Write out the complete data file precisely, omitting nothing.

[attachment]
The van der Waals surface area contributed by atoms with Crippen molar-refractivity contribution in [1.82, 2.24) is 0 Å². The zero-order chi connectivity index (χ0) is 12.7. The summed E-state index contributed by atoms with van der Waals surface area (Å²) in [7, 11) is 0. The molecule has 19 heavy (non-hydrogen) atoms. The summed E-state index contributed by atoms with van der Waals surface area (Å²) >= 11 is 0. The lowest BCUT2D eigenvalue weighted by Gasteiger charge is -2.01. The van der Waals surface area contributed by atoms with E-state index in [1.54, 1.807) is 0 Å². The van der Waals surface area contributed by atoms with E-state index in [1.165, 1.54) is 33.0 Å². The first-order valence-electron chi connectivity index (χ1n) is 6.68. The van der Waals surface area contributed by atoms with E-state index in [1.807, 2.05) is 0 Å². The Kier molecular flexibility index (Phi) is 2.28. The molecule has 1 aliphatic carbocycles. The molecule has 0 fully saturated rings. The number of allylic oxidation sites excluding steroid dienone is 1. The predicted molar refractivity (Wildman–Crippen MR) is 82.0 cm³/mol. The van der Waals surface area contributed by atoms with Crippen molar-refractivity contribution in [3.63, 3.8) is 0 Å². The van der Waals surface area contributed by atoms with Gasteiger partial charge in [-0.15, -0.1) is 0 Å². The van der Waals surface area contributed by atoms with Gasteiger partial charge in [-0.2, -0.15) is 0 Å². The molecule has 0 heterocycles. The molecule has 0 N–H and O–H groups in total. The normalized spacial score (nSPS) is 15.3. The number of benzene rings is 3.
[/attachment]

The van der Waals surface area contributed by atoms with Crippen molar-refractivity contribution in [1.82, 2.24) is 0 Å². The zero-order chi connectivity index (χ0) is 12.7. The summed E-state index contributed by atoms with van der Waals surface area (Å²) in [7, 11) is 0. The molecule has 19 heavy (non-hydrogen) atoms. The summed E-state index contributed by atoms with van der Waals surface area (Å²) >= 11 is 0. The lowest BCUT2D eigenvalue weighted by Gasteiger charge is -2.01. The van der Waals surface area contributed by atoms with E-state index in [1.54, 1.807) is 0 Å². The van der Waals surface area contributed by atoms with E-state index in [1.165, 1.54) is 33.0 Å². The first-order valence-electron chi connectivity index (χ1n) is 6.68. The van der Waals surface area contributed by atoms with E-state index in [1.807, 2.05) is 0 Å². The Kier molecular flexibility index (Phi) is 2.28. The molecule has 1 aliphatic carbocycles. The molecule has 0 fully saturated rings. The number of allylic oxidation sites excluding steroid dienone is 1. The predicted molar refractivity (Wildman–Crippen MR) is 82.0 cm³/mol. The van der Waals surface area contributed by atoms with Crippen molar-refractivity contribution in [3.63, 3.8) is 0 Å². The van der Waals surface area contributed by atoms with Gasteiger partial charge in [-0.15, -0.1) is 0 Å². The van der Waals surface area contributed by atoms with Gasteiger partial charge in [-0.2, -0.15) is 0 Å². The molecule has 0 heterocycles. The molecule has 0 N–H and O–H groups in total. The normalized spacial score (nSPS) is 15.3. The number of benzene rings is 3.